When we honestly ask ourselves which person in our lives mean the most to us, we often find that it is those who, instead of giving advice, solutions, or cures, have chosen rather to share our pain and touch our wounds with a warm and tender hand. The friend who can be silent with us in a moment of despair or confusion, who can stay with us in an hour of grief and bereavement, who can tolerate not knowing, not curing, not healing and face with us the reality of our powerlessness, that is a friend who cares.
To pray, I think, does not mean to think about God in contrast to thinking about other things, or to spend time with God instead of spending time with other people. Rather, it means to think and live in the presence of God. As soon as we begin to divide our thoughts about God and thoughts about people and events, we remove God from our daily life and put him into a pious little niche where we can think pious thoughts and experience pious feelings. ... Although it is important and even indispensable for the spiritual life to set apart time for God and God alone, prayer can only become unceasing prayer when all our thoughts -- beautiful or ugly, high or low, proud or shameful, sorrowful or joyful -- can be thought in the presence of God. ... Thus, converting our unceasing thinking into unceasing prayer moves us from a self-centred monologue to a God-centred dialogue.
Playing the part of a charitable soul was only for those who were afraid of taking a stand in life. It is always far easier to have faith in your own goodness than to confront others and fight for your rights. It is always easier to hear an insult and not retaliate than have the courage to fight back against someone stronger than yourself; we can always say we're not hurt by the stones others throw at us, and it's only at night - when we're alone and our wife or our husband or our school friend is asleep - that we can silently grieve over our own cowardice.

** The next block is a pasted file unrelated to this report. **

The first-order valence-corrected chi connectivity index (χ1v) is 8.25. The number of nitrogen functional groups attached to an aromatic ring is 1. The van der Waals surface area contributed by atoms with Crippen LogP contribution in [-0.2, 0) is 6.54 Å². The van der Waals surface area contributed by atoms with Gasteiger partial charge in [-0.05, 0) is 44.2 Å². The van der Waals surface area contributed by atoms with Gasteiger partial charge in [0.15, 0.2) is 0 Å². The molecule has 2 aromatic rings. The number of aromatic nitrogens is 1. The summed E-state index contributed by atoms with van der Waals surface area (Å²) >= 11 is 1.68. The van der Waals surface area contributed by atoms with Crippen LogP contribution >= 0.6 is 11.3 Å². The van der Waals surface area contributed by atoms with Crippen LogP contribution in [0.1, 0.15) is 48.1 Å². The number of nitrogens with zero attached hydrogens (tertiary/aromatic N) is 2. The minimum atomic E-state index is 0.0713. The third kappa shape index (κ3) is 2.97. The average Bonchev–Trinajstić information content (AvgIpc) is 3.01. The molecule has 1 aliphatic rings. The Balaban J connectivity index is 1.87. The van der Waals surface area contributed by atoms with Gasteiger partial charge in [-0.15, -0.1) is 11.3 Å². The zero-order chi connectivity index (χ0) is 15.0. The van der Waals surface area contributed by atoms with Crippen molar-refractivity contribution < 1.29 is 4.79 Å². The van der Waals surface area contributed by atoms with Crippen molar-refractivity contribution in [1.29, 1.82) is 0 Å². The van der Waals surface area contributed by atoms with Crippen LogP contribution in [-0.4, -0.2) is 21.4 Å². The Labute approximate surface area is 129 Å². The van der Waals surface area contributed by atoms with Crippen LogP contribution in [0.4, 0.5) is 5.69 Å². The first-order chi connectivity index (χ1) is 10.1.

Prayer is first of all listening to God. It's openness. God is always speaking; he's always doing something. Prayer is to enter into that activity. ... Convert your thoughts into prayer. As we are involved in unceasing thinking, so we are called to unceasing prayer. The difference is not that prayer is thinking about other things, but that prayer is thinking in dialogue, ... a conversation with God.
You must realize that it is the ordinary way of God's dealings with us that our ideas do not work out speedily and efficiently as we would like them to. The reason for this is not only the loving wisdom of God, but also the fact that our acts have to fit into a great complex pattern that we cannot possibly understand. I have learned over the years that Providence is always a whole lot wiser than any of us, and that there are always not only good reasons, but the very best reasons for the delays and blocks that often seem to us so frustrating and absurd.
You never know how much you really believe anything until its truth of falsehood becomes a matter of life and death to you. It is easy to say you believe a rope to be strong and sound as long as you are merely using it to cord a box. But suppose you had to hang by that rope over a precipice. Wouldn't you then first discover how much you really trusted it?